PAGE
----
Cornelian Bay Boathouse

Licensed $$-$$$
Queens Walk, Cornelian Bay
03) 6228 9289
Open: Lunch and dinner daily. Takeaways.

After 14 very successful years, Leah and David Lamb sold the Boathouse last November to John Demir who, in turn, had spent 16 years as chef/owner of Marti Zucco’s Pizza in North Hobart before selling it to a new, energetic young team who also went on to turn the attached Segreto into the hugely popular Burger Haus.

Just prior to the Boathouse’s sale, the building’s owners, the ex-Rockerfellers boys, Garry Dorrington and Ian Cox, had remodelled and upgraded the attached kiosk. Demir plans to add an alfresco dining area to the kiosk’s facilities, something which should prove even more popular with the many day-time walkers and families enjoying the Queens Walk waterfront and children’s play grounds.

In the restaurant proper, little has changed. There’s still the lovely feeling of airy spaciousness with beautiful day-time water views giving way at night to candle-lit tables, the lights of the bridge and, if you’re lucky, the moon on the water – making it one of the city’s most romantic dining spaces.

And, after three years with the Lambs, chef Stuart Godfrey still mans the stoves while Demir and his team provide a warm welcome and efficient and professional service out front. The menu and style of food remains much the same as before, the popular mini-Mondays are on again and the wine list continues to offer much better value than most around town.

So it’s been a seamless transition

However, written like a ho-hum shopping list of ingredients for each dish, the fairly conservative, something-for-everyone menu doesn’t do much to excite the juices. So we were pleasantly surprised when some excellent ciabatta bread and our first courses at dinner arrived. One was the seafood chowder, chockfull of fish and shellfish, with a beautifully smooth texture and consistency and with just a subtle hint of curry adding colour and a deeper background of flavour. Excellent.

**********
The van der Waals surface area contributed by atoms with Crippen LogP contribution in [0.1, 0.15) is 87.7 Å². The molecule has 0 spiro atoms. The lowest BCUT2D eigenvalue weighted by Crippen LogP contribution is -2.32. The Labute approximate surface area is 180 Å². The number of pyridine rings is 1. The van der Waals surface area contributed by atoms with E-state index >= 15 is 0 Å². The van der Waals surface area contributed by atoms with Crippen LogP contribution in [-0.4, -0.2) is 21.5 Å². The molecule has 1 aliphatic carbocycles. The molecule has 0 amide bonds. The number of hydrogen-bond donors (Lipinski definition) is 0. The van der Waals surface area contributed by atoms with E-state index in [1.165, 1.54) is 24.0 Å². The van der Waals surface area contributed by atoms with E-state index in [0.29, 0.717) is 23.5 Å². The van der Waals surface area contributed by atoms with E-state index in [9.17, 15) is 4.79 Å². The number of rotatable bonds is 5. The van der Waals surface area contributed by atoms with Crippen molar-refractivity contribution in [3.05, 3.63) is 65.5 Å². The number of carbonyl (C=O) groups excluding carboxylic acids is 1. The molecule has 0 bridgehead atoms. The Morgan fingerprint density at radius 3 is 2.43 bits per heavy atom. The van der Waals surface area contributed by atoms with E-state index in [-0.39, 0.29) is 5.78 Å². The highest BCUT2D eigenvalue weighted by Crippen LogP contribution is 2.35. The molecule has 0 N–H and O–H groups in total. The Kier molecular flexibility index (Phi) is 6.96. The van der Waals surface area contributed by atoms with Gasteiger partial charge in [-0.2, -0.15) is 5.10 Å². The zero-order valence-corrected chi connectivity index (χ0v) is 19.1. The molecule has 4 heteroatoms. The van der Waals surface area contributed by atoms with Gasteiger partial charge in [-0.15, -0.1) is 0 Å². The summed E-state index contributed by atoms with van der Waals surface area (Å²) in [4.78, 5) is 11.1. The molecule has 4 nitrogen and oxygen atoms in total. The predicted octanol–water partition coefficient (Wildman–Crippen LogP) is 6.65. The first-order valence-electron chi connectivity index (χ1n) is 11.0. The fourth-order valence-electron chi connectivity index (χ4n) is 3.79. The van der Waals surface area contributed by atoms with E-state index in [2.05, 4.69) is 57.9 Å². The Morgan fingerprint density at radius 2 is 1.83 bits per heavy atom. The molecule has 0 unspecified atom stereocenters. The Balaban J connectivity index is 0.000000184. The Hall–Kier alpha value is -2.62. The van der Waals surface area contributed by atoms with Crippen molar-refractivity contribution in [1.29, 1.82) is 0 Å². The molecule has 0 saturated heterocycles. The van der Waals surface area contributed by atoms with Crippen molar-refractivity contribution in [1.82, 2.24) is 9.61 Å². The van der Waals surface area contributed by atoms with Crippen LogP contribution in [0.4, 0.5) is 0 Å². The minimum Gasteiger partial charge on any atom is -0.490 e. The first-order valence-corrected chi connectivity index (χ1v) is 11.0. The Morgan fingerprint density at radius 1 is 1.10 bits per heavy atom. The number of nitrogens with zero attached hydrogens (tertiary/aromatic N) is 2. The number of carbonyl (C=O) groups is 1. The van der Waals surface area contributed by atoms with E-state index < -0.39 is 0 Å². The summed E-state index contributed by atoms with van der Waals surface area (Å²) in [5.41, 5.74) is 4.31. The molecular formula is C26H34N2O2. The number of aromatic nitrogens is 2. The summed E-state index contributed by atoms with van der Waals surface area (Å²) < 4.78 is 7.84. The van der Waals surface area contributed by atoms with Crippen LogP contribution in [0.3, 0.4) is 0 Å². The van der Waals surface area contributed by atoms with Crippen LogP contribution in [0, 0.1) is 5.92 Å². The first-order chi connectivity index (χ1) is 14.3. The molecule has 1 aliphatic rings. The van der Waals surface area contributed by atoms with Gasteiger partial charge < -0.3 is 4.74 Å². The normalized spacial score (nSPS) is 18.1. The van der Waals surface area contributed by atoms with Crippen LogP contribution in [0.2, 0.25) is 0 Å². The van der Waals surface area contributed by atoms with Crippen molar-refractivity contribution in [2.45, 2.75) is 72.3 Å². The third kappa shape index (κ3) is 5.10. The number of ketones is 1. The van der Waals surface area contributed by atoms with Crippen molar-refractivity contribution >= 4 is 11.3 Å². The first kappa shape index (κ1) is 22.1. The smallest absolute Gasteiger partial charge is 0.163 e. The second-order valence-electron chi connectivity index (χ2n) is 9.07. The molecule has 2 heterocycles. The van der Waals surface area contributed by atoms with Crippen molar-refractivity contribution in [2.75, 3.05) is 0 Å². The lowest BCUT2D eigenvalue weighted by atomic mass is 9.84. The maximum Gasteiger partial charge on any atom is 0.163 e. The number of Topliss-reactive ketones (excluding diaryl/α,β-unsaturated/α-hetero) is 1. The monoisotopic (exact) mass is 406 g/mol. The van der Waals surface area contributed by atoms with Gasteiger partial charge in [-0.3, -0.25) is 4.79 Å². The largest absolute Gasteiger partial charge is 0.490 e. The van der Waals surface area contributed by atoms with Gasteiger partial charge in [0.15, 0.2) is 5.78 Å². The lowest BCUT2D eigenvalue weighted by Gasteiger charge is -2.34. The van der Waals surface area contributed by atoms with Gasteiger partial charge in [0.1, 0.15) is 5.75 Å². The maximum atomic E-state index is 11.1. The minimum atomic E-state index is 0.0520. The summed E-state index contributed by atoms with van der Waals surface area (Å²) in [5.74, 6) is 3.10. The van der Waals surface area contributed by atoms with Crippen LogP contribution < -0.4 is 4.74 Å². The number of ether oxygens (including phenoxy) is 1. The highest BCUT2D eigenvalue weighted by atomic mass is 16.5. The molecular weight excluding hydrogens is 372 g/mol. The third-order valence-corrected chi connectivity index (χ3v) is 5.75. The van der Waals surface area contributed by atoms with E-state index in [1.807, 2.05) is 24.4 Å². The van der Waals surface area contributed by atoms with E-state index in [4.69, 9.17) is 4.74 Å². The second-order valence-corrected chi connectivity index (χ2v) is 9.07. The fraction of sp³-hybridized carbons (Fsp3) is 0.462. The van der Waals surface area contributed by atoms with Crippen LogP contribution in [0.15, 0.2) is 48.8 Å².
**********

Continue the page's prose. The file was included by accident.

The second was a very modern presentation of three nuggets of soy-cured and nori-crusted salmon with a sprinkling of black sesame seeds, the richness of the fish nicely offset by the freshness of a shaved daikon and pickled ginger salad. A scrape of Kermit-green wasabi gel across the plate proved to be simply a chef’s superfluous flourish in its scary luminosity and lack of flavour.

The fish and chips with house-made tartar was as good as it’s always been at the Boathouse while a duck breast was perfectly cooked and rested to tender rosy pinkness and was partnered with flavoursome sweet sour glazed slices of pork char sui. However, the accompanying rice and salad of enoki mushrooms could both have done with a tad more thought and attention.

Demir says he’s planning to offer a wider selection of lighter, fresher and healthier options beyond fish ‘n chips through the kiosk, while as winter comes on the restaurant menu will move to include more slow-cooked and wet dishes and possibly some game.

Overall, the quality and presentation of our food at dinner was inconsistent and I left feeling that the kitchen was perhaps resting too much on its laurels. But Godfrey has a lot of experience to draw on – including working at Melbourne’s Sofitel as sous chef under Raymond Capaldi and alongside Donovan Cook and, before Masterchef stardom struck, Gary Meagan while George Colombaris was the apprentice – and, with Demir’s plans, it will be interesting to see the Boathouse’s further evolution down the track.

Chowder $16.50; salmon $19.00; fish and chips $26.50; duck $34.00; three-course fixed menu $40.00

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